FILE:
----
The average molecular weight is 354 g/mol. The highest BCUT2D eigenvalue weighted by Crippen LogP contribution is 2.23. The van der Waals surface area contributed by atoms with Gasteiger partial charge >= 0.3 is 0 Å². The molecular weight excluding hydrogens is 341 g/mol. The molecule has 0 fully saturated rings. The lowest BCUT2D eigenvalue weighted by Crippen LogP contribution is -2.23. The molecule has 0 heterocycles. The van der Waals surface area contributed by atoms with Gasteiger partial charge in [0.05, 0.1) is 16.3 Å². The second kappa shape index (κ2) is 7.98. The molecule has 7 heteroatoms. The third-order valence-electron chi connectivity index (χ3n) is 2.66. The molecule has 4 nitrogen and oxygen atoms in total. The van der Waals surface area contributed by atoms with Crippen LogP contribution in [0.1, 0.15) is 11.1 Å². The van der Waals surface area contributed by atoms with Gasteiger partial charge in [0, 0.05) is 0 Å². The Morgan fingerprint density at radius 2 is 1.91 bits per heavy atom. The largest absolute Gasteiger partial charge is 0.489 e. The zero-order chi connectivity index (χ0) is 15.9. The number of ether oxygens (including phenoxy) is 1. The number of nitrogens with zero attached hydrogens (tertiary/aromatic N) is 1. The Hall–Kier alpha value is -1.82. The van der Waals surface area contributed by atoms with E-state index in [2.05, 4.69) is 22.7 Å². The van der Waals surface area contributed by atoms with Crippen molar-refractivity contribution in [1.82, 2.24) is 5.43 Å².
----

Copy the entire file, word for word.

The average molecular weight is 354 g/mol. The highest BCUT2D eigenvalue weighted by Crippen LogP contribution is 2.23. The van der Waals surface area contributed by atoms with Gasteiger partial charge >= 0.3 is 0 Å². The molecular weight excluding hydrogens is 341 g/mol. The molecule has 0 fully saturated rings. The lowest BCUT2D eigenvalue weighted by Crippen LogP contribution is -2.23. The molecule has 0 heterocycles. The van der Waals surface area contributed by atoms with Gasteiger partial charge in [0.05, 0.1) is 16.3 Å². The second kappa shape index (κ2) is 7.98. The molecule has 7 heteroatoms. The third-order valence-electron chi connectivity index (χ3n) is 2.66. The molecule has 4 nitrogen and oxygen atoms in total. The van der Waals surface area contributed by atoms with Crippen LogP contribution in [0.1, 0.15) is 11.1 Å². The van der Waals surface area contributed by atoms with Gasteiger partial charge in [0, 0.05) is 0 Å². The Morgan fingerprint density at radius 2 is 1.91 bits per heavy atom. The largest absolute Gasteiger partial charge is 0.489 e. The zero-order chi connectivity index (χ0) is 15.9. The number of ether oxygens (including phenoxy) is 1. The number of nitrogens with zero attached hydrogens (tertiary/aromatic N) is 1. The Hall–Kier alpha value is -1.82. The van der Waals surface area contributed by atoms with E-state index in [2.05, 4.69) is 22.7 Å². The van der Waals surface area contributed by atoms with Crippen molar-refractivity contribution in [1.82, 2.24) is 5.43 Å².